What about Music during the service? Hymns and other musical selections should be used in the service. The selections should be appropriate expressions of faith, promised in the resurrection of Jesus Christ. Appropriately, all the music should be profoundly sacred music for its intended purpose in Christian worship. Sentimental songs have no place in a funeral, even though they may be favorites of the deceased. Hymns that fit within the context of the liturgy should bring hope, strength, comfort, and understanding to the gathered congregation. The priest and musician can assist with appropriate selections.

What are the Fees? The funeral home will be able to explain everything related to costs of the services they provide to you (preplanning) or your family (when it happens). The organist/musician should be compensated for their time ($150). It is customary to provide a donation to the St. James Episcopal Church Discretionary Fund (which is an almoner’s fund for those in need). An ‘honorarium’ for the priest that provides the service is totally at the family’s discretion. There is no stated ‘fee’ for any services of the clergy.

What about Medical Directives and Wills? A medical directive appoints a Healthcare Proxy and gives instructions for how you would like to be treated if you are incapacitated and not able to make medical decisions for yourself. A medical directive is sometimes referred to as a “living will” or “advanced directive.” In the Episcopal Church, we highly recommend that you have a medical directive so that your care wishes are made known should something happen.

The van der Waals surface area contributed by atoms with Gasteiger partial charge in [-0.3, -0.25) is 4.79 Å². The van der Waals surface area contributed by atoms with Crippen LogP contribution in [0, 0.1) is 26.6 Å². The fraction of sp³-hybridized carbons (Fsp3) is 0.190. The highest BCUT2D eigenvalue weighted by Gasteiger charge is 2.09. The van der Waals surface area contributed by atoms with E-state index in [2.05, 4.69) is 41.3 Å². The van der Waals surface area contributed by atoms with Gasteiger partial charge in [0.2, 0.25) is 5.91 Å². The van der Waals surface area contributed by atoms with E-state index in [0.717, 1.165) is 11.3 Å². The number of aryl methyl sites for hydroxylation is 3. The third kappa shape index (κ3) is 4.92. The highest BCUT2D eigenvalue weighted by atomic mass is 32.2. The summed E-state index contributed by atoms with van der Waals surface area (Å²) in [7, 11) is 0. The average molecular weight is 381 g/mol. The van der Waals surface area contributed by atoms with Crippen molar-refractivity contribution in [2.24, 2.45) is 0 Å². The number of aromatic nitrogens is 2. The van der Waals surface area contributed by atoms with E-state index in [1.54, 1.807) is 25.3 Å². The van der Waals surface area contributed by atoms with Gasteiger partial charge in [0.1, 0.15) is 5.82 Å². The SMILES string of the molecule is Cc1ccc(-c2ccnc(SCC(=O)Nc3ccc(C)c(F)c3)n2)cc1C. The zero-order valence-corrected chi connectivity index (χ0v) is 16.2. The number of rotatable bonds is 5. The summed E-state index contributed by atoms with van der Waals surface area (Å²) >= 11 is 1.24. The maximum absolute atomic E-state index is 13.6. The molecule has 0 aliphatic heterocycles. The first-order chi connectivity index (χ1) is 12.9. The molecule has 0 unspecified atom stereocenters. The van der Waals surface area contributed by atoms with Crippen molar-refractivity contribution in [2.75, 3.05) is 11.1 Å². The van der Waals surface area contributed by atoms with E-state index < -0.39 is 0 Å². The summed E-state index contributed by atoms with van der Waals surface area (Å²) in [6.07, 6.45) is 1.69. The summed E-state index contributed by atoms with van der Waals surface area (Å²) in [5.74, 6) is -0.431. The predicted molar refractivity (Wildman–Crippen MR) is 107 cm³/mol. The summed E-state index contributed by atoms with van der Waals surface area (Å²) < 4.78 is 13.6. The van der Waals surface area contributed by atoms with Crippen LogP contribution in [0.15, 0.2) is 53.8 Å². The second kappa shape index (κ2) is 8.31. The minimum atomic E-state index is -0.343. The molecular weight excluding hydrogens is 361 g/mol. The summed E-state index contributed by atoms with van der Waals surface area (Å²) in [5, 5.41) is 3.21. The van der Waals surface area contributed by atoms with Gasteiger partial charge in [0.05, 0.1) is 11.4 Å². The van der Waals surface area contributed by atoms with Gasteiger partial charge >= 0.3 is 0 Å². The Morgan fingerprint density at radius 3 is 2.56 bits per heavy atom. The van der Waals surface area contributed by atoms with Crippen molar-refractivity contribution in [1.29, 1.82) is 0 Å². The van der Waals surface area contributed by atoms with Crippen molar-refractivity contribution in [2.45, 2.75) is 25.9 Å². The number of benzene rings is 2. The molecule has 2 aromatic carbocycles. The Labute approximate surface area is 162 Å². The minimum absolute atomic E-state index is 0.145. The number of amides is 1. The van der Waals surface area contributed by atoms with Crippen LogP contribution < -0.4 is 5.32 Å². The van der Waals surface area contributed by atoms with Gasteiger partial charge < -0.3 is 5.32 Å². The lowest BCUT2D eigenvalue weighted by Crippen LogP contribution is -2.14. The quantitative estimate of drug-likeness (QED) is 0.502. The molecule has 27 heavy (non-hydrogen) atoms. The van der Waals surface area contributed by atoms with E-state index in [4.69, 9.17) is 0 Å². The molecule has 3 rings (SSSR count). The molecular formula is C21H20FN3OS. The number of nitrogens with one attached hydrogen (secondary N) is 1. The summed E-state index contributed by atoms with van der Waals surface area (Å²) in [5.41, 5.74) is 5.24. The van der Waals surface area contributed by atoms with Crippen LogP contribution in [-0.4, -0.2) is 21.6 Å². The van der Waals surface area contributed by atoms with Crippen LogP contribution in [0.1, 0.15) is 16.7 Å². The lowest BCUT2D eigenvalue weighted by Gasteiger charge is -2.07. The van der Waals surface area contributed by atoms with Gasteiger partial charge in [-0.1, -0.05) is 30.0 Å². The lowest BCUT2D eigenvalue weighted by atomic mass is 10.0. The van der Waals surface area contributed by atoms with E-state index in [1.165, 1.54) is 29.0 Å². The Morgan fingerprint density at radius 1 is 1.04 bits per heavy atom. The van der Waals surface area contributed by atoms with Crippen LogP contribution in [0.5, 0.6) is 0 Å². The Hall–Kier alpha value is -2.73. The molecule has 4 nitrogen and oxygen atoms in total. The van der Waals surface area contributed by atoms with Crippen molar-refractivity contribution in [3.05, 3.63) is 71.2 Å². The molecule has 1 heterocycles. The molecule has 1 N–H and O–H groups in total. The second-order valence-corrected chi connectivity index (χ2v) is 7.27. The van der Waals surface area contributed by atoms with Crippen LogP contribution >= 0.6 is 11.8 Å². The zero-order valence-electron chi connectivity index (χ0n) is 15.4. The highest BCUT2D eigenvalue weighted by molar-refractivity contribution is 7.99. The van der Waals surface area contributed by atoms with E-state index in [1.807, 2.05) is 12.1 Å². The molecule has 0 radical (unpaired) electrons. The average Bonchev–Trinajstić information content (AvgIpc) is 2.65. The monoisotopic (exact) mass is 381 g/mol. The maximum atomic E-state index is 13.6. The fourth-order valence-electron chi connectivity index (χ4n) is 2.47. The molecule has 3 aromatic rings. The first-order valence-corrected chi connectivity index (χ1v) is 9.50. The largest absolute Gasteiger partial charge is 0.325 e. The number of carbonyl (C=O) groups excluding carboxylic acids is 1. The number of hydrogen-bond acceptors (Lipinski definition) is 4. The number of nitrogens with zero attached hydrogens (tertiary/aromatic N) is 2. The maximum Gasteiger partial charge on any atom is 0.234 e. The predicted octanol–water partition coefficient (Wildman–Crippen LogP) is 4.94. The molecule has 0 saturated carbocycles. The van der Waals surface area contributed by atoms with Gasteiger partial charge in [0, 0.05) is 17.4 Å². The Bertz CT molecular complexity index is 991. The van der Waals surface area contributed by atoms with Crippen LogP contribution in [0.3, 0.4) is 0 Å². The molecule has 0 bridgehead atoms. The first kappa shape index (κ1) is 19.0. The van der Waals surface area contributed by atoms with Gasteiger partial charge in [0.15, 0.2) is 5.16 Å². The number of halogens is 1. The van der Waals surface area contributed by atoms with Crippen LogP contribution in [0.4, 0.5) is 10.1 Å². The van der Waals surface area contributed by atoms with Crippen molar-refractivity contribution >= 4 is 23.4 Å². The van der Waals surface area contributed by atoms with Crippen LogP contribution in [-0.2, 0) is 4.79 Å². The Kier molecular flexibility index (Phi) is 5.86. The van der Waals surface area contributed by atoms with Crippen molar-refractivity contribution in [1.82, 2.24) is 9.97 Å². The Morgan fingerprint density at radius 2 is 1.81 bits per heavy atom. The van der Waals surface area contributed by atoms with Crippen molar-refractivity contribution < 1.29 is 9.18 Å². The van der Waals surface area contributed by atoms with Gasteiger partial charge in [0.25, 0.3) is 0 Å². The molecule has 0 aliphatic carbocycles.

What about my Possessions? Possessions and how we use them have a way of defining what we believe, who we are, and what we value. The same could be said with how we dispose of them. Consider how you will continue to support your church with your legacy. Remembering St. James in your will with a specific amount, a percentage and or a contingency is a generous way to give thanks to God and continue to support the community that nurtured you in life. If you wish to make a bequest to St. James in your will please state:
I, ___________, hereby give, devise, and bequeath to St. James Episcopal Church, 107 W. Church Street; Greeneville, TN 37745, ___ % of the rest, residue, and remainder of my estate (or the sum of $XX,XXX) to be used at their discretion to assist in the ministries of the Church.

In the Hope of Resurrection! The liturgy for the dead is an Easter liturgy. It finds all its meaning in the resurrection. Because Jesus was raised from the dead, we, too, shall be raised. The liturgy, therefore, is characterized by joy, in the certainty that “neither death, nor life, nor angels, nor principalities, nor things present, nor things to come, nor powers, nor height, nor depth, nor anything else in all creation, will be able to separate us from the love of God in Christ Jesus our Lord.” This joy, however, does not make human grief unchristian. The very love we have for each other in Christ brings deep sorrow when we are parted by death. Jesus himself wept at the grave of his friend. So, while we rejoice that one we love has entered into the nearer presence of our Lord, we sorrow in sympathy with those who mourn.  ~ The Book of Common Prayer, page 507

This page is purely informational. St. James Episcopal Church is not engaged in offering any legal or medical advice. Laws vary from state to state and we urge you to contact your own financial planner, attorney and/or health care provider for those issues specific to your situation. For spiritual matters regarding death, dying, salvation, and afterlife, please contact the priest.
Ken Saunders,
Jun 13, 2018, 1:46 PM